Lessons for resilience

Nevertheless, not all firms have suffered due to the pandemic-induced recession. Around 10% of firms under the study had either a rise in their turnover or reported no change. The key sectors these firms operated in included human health activities; manufacture of pharmaceuticals, medicinal, chemical and botanical products; food and beverage service activities; and manufacture of apparels, etc. The owners of these firms also reported that they tried to quickly adapt to the use of e-commerce platforms and even switched to other business activities that had demand — i.e., production of masks, sanitizers, home delivery of products, etc. They exploited the opportunity using their own savings to invest in the areas that offered new opportunities. This highlights that a firm’s resilience depends upon its financial resources and ability to invest in new technologies or new business opportunities. The firms that suffered, unlike the large firms, lacked financial planning for business uncertainties in order to overcome vulnerable shocks.

Planning ahead

COVID-19 is neither the first pandemic nor it is going to be the last. Even during the first two decades of this century, the world went through some other pandemics, viz. SARS in 2002-04, H1N1 influenza in 2009/Swine flu influenza in 2009, MERS in 2012 and the Zika virus in 2015-16. COVID-19 has been the worst among them. Apart from the pandemic, there were also other factors such as a sudden change in government policies, wars, and natural catastrophes such as floods and drought, etc. which caused business uncertainties and affected small businesses. Further, the bulk of MSMEs are in the informal sector which lack registration and the necessary financial documents to avail such benefits. These firms are at great risk of shutting down after a large-scale disaster or economic shock. Therefore, there is a need to develop a mechanism for MSMEs which should help rescue them from shutting down and support their revival during business uncertainties caused by economic shocks.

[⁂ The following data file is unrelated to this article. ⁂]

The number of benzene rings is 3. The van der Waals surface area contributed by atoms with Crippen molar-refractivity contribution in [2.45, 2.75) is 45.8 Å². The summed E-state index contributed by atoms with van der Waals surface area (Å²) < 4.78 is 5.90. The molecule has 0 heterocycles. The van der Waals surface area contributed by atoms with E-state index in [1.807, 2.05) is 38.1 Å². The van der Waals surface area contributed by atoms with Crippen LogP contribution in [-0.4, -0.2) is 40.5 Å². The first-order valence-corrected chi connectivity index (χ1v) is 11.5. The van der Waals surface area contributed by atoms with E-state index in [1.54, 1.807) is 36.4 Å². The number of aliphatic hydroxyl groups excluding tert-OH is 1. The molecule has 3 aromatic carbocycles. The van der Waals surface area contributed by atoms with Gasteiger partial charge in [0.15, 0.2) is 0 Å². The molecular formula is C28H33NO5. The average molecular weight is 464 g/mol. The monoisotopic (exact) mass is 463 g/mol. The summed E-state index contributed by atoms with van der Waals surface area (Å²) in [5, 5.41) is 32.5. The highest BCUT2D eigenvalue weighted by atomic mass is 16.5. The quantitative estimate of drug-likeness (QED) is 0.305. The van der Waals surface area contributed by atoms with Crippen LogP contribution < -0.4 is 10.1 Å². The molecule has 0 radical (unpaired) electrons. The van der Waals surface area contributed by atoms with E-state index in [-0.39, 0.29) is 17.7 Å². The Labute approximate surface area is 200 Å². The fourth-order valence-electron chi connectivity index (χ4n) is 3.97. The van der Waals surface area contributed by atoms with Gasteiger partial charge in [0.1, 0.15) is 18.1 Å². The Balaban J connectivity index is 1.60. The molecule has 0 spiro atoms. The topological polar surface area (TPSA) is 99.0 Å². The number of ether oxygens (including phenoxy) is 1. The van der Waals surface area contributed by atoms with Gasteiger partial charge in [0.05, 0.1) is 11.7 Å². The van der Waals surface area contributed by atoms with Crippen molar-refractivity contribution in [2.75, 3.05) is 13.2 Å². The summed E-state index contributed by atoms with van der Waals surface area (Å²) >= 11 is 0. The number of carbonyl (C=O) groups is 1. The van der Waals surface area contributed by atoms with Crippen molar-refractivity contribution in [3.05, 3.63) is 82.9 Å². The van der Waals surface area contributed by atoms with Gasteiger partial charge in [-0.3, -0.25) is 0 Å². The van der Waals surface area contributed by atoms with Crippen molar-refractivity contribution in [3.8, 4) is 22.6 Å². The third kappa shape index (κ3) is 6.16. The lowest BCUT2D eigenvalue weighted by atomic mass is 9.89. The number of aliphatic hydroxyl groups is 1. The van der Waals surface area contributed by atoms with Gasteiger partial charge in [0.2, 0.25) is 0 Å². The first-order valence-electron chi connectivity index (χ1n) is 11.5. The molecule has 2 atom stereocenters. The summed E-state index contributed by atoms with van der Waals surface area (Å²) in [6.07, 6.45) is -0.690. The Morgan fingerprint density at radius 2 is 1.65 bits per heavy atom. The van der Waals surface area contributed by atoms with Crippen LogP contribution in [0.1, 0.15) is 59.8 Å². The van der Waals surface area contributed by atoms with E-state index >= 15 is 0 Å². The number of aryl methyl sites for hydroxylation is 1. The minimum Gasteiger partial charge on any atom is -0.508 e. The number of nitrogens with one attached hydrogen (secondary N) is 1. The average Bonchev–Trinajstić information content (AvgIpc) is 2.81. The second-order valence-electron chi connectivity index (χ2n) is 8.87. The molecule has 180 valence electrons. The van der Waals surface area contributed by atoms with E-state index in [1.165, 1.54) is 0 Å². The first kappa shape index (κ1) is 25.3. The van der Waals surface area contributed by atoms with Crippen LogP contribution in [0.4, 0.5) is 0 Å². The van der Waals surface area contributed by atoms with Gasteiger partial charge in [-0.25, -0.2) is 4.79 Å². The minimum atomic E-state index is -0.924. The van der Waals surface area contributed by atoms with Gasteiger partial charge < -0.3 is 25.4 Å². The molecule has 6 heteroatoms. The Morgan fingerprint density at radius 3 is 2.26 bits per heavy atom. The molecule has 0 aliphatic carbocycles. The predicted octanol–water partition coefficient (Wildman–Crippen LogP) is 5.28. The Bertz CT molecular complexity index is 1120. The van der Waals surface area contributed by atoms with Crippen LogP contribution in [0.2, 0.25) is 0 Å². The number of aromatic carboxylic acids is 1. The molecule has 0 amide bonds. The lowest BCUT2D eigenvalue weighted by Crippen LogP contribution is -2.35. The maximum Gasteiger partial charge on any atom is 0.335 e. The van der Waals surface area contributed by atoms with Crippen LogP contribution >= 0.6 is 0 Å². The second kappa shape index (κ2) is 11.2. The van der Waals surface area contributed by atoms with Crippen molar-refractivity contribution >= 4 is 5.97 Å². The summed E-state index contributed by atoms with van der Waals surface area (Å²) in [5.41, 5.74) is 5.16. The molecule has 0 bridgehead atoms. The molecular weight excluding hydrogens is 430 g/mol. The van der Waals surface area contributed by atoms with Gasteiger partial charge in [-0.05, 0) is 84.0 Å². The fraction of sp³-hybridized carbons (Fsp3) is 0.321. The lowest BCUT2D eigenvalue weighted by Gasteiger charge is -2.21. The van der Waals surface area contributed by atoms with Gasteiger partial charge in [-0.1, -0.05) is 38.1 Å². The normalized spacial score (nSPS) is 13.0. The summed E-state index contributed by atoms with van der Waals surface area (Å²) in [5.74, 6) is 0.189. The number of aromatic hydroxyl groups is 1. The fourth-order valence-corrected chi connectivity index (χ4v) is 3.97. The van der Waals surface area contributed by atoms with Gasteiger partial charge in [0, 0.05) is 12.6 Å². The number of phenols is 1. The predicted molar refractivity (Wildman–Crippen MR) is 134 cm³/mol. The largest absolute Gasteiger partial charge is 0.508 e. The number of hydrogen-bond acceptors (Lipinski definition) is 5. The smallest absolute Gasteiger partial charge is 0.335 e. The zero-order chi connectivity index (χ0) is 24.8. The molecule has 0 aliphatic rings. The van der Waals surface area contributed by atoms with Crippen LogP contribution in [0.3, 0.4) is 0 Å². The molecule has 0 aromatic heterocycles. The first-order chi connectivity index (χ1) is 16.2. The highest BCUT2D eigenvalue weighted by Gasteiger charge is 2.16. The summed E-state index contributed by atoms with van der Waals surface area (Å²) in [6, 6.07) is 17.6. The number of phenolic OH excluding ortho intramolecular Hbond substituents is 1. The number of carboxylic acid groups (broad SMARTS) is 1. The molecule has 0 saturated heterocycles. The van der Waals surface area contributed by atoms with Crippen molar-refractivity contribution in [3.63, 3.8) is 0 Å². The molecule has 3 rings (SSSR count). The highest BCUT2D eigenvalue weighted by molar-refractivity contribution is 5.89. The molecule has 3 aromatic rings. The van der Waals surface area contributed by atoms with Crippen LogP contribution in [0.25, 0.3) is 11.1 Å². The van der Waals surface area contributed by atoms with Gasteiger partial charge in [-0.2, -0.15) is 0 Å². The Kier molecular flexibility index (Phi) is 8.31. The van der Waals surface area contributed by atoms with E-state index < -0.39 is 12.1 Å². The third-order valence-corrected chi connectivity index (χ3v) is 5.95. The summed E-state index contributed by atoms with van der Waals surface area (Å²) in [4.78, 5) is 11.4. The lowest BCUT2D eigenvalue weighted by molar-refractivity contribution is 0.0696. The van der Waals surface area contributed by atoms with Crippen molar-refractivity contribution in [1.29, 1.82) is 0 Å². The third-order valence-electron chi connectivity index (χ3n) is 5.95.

In order to make the MSME sector resilient we propose the provision of emergency funds for small businesses that should be made mandatory from the beginning. Similar to the public provident fund, the Government can initiate what is called an ‘Uncertainty Corpus Fund for Small Businesses’. This fund can be used to meet the financial needs of small firms during business uncertainties. It may be linked with the turnover of firms — a firm could maintain a certain fraction of its turnover to meet the needs of this fund. Although it would be a ‘forced saving’ it would still be very useful for MSMEs during business uncertainties caused by economic shocks. The Government should encourage small firms by assuring them a lucrative return on the investment through this fund. Further, the Government may also contribute to the corpus fund as a fraction of the contribution of MSMEs for firms up to a certain limit of turnover.